Robert H. Frisbee, Ph.D.
(Propulsion Systems Engineer, NASA JPL, Ret.)
1.2 – The Evidence (4.20.10)
1.6 – The Return (5.25.10)
4.5 – The NASA Connection (3.9.12)
6.4 – Aliens & Stargates (1.24.14)
6.8 – Aliens & the Red Planet (2.21.14)
6.12 – Alien Transports (6.13.14)
6.18 – The God Particle (8.15.14)
7.2 – Mysteries of the Sphinx (11.7.14)
7.4 – The Genius Factor (11.21.14)
7.6 – Alien Resurrections (12.5.14)
7.8 – The Great Flood (12.23.14)
7.12 – The Alien Agenda (5.1.15)
NASA thinks we can find another Earth in another nearby star. When we do, how can we possibly travel light-years to get there? It might not be as hard as you’d think . . .
Alpha Centauri, the closest star system and a plausible place to find an Earth-like world, lies 4.4 light-years away—3,000 times farther than any space probe has ever traveled. The star 55 Cancri, which has three large planets similar to those in our solar system, is another 10 times more distant. Crossing the cosmic void will require superfast spacecraft, far more advanced than anything built today but not beyond possibility.
“The physics is not out of reach,” says Robert Frisbee, an engineer who directs advanced propulsion concepts studies at NASA’s Jet Propulsion Laboratory in Pasadena, California. His job, and his lifelong dream, is to find a way to master interstellar travel. He is studying five distinct propulsion technologies that could get an astronaut from here to Alpha Centauri in less than 50 years. “What we’re talking about here is not fantasy,” Frisbee says. “It’s only science fiction until someone does it.” A trip to another Earth would require a research and engineering effort at least as intense as the push behind the Apollo program. But Frisbee argues that a similar level of commitment could result in the launch of our first starship in the same time frame it took us to get to the moon—a decade.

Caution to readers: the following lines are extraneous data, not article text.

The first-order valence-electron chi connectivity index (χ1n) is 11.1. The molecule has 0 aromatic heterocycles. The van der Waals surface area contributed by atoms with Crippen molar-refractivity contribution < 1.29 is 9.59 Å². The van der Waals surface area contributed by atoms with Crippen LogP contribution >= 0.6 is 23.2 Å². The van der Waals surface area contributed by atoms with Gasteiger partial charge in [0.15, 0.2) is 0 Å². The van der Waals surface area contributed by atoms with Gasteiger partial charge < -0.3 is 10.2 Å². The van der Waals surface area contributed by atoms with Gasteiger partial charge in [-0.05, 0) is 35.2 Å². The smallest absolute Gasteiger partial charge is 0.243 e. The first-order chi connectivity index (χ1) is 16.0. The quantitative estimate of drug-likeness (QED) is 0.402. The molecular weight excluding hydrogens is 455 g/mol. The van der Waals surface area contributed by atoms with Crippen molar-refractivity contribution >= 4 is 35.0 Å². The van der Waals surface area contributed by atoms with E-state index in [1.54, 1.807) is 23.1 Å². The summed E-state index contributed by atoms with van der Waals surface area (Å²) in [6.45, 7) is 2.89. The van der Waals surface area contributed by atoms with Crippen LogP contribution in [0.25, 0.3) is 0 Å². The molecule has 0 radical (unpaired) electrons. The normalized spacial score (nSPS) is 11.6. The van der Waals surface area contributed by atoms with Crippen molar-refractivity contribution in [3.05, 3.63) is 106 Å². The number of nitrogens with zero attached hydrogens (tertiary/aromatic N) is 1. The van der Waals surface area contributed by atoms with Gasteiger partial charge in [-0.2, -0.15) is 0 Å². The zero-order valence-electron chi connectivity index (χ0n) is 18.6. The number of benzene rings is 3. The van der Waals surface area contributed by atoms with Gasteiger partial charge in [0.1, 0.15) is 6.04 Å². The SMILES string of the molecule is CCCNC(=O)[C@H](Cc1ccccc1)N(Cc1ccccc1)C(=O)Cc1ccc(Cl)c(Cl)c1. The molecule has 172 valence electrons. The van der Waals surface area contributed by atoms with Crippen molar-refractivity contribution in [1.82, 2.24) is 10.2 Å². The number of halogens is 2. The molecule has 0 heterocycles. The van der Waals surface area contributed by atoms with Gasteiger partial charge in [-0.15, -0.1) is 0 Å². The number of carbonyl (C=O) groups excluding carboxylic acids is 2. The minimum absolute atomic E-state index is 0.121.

It would be the most expensive undertaking in the history of humankind. It would also be the most extraordinary.